This essential food guide to Istanbul will kickstart your journey through the city’s best culinary specialities and food experiences. In multicultural Istanbul, the food is as diverse and interesting as the city’s unique setting, sandwiched between Asia and Europe.
For centuries, hungry travellers and merchants stopped in Istanbul, then Byzantium, then Constantinople, to fuel up for their journeys. These travellers would follow the Silk Road to far-flung corners of the world. These travellers of old brought with them the cultures and tastes of their homelands, including flavourful spices and other exotic ingredients.
Turkey‘s fertile, fresh produce mixed with these ingredients to create unique recipes and moreish meals, so prepare to get hungry with our essential food guide to Istanbul.
Be prepared for more variety in Istanbul if you enjoy a standard breakfast order of scrambled eggs and bacon on the side. Starting the day in this multi-cultural city means tea, not coffee, with your morning brew normally accompanied with ripe tomatoes and crunchy cucumbers. Think of it as a continental breakfast but with a healthy, fresh kick. Nibble on crumbly white feta cheese, smooth and salty olives (zeytin), boiled eggs, honey, jam, omelettes and lashings of butter.
Keep your eyes – and taste buds – peeled for two stand-out dishes. Savour Sucuklu yumurta, a spicy dried sausage cooked with eggs and served in the pan. Börek meanwhile comprises paper-thin sheets of dough. Meat, cheese, feta, spinach, potatoes and other vegetables are layered between the sheets and cooked into a delicious savoury pie. Locals often serve these two specialities to spoil guests and showcase their warm Turkish hospitality.
You can order your morning cappuccino in Istanbul, but when in Turkey, do as the locals do. The country has a vibrant coffee culture with a strong social aspect. So, forget the to-go cup. Your hosts will brew a cup of Turkish coffee which you can enjoy together after a meal.
Finely ground coffee beans are brewed in a cezve, a small pot with long handles, and boiled with sugar and cardamom. This espresso-sized coffee cup is served with a glass of water and perhaps a Turkish delight. We recommend sipping it slowly while chatting with new friends.
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Try Maraş dondurma, the local ice cream served by vendors on Istanbul’s streets. This authentic Turkish ice cream is said to originate from the city of Kahramanmaraş, previously Maraş, in the south of the country.
Dondurma (or Maraş ice cream) is likely a bit different to the ice cream you’d probably enjoy back home. It’s sweet and creamy as expected, but also slightly chewy and stretchy. So, imagine ice cream with the texture of chewing gum. The ‘secret’ ingredients of salep powder (ground roots of a wild orchid native to Turkey) and resin give it its unique texture.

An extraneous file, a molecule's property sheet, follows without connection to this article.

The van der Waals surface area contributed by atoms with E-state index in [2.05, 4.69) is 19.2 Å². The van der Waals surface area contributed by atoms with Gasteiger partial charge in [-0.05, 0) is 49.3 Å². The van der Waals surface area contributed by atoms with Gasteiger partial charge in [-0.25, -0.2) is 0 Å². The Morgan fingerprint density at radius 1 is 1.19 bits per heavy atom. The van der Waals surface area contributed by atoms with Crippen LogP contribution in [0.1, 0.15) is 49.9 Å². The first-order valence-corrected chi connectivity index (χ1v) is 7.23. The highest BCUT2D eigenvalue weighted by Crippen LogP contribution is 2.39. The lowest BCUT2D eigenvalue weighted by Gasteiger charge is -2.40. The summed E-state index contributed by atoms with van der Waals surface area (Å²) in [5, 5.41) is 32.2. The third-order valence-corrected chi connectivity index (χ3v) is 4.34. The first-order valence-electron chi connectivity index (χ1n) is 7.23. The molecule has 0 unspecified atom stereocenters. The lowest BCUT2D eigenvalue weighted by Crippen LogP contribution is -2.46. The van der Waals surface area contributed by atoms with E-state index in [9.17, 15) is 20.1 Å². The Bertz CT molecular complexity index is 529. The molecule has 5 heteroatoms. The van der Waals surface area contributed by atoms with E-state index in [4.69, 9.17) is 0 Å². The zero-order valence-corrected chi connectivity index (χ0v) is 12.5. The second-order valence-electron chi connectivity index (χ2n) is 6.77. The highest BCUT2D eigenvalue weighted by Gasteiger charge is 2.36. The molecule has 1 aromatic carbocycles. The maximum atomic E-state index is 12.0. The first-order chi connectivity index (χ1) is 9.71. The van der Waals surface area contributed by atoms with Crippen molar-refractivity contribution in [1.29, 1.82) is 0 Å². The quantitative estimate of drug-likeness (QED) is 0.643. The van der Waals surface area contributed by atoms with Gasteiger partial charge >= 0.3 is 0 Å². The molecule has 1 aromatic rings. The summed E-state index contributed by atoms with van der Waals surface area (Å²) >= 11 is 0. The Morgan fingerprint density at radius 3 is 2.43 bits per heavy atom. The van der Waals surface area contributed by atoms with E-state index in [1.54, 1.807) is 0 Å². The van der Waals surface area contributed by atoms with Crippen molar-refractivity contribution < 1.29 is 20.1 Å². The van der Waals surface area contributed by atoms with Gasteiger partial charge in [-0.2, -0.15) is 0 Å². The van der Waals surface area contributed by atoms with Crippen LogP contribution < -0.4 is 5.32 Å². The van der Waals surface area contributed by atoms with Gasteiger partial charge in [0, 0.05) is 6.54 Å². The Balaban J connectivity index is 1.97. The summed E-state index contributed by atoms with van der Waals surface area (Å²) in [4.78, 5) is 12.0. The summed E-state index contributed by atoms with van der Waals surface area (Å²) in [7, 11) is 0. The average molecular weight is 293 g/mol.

This ice cream comes with a free show on the side. The ice cream vendors are kitted out in the traditional dress of the Kahramanmaraş region. They enjoy playing around with the ice cream and pranking customers. You’ll find these vendors across the city.
Referring to Istanbul’s pide as a “Turkish pizza of sorts” is a vast injustice. This melt-in-your-mouth, fresh-from-the-oven warm street food snack is one of the city’s iconic meat-based eats and a must for any Turkish food guide. Bakers shape the dough to resemble a boat, then fill it with an assortment of fillings such as ground meat, lamb, veal and spinach. They then crack an egg over the top for a decadent edge.
You can find pide across Istanbul, so look out for pidecisi restaurants that craft this masterpiece. You will find some of the best conveniently located a stone’s throw from the Grand Bazaar and other traveller hotspots in the city.
Craving something sweet? If you think Baklava is a Greek-only treat, think again. This syrupy-sweet treat originated in the Ottoman Empire when a baklava usta (master) would spend a lifetime honing his baklava-making skills. Today, you can find some of the best versions in Istanbul.
Thin sheets of Phyllo pastry provide a delicious and delicate layered blanket to nuts such as pistachios, hazelnuts or walnuts, which are spread between each layer, and liberally painted with butter and soaked in syrup.
Konyalıis, one of the city’s excellent restaurants, serves a variation made with a hint of sweet orange. Or pop into one of the Karaköy Güllüoğlu stores spread all over the city or Hamdi in Eminönü Square, just two of the sprinkling of popular eateries whipping up Baklava.
What would you include on your food guide to Istanbul? Share your favourite food memories and hidden gems in the city by commenting below.
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